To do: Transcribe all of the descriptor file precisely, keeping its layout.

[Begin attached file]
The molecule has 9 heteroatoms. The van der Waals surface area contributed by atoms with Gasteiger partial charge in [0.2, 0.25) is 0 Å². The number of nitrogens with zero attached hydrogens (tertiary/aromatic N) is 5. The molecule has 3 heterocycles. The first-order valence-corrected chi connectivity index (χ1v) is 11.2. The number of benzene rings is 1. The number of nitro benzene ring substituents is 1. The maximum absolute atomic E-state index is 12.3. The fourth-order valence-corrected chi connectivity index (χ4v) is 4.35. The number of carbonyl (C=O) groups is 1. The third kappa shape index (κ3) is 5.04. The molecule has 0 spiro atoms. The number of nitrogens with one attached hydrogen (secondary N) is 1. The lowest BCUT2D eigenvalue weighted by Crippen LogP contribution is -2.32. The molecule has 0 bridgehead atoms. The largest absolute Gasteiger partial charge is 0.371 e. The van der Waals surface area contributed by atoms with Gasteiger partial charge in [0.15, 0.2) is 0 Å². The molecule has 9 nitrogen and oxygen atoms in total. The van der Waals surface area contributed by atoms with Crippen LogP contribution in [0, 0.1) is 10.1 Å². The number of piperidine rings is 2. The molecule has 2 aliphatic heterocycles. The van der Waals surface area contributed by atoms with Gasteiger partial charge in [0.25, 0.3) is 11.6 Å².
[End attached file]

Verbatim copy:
The molecule has 9 heteroatoms. The van der Waals surface area contributed by atoms with Gasteiger partial charge in [0.2, 0.25) is 0 Å². The number of nitrogens with zero attached hydrogens (tertiary/aromatic N) is 5. The molecule has 3 heterocycles. The first-order valence-corrected chi connectivity index (χ1v) is 11.2. The number of benzene rings is 1. The number of nitro benzene ring substituents is 1. The maximum absolute atomic E-state index is 12.3. The fourth-order valence-corrected chi connectivity index (χ4v) is 4.35. The number of carbonyl (C=O) groups is 1. The third kappa shape index (κ3) is 5.04. The molecule has 0 spiro atoms. The number of nitrogens with one attached hydrogen (secondary N) is 1. The lowest BCUT2D eigenvalue weighted by Crippen LogP contribution is -2.32. The molecule has 0 bridgehead atoms. The largest absolute Gasteiger partial charge is 0.371 e. The van der Waals surface area contributed by atoms with Gasteiger partial charge in [0.15, 0.2) is 0 Å². The molecule has 9 nitrogen and oxygen atoms in total. The van der Waals surface area contributed by atoms with Crippen LogP contribution in [0, 0.1) is 10.1 Å². The number of piperidine rings is 2. The molecule has 2 aliphatic heterocycles. The van der Waals surface area contributed by atoms with Gasteiger partial charge in [0.25, 0.3) is 11.6 Å².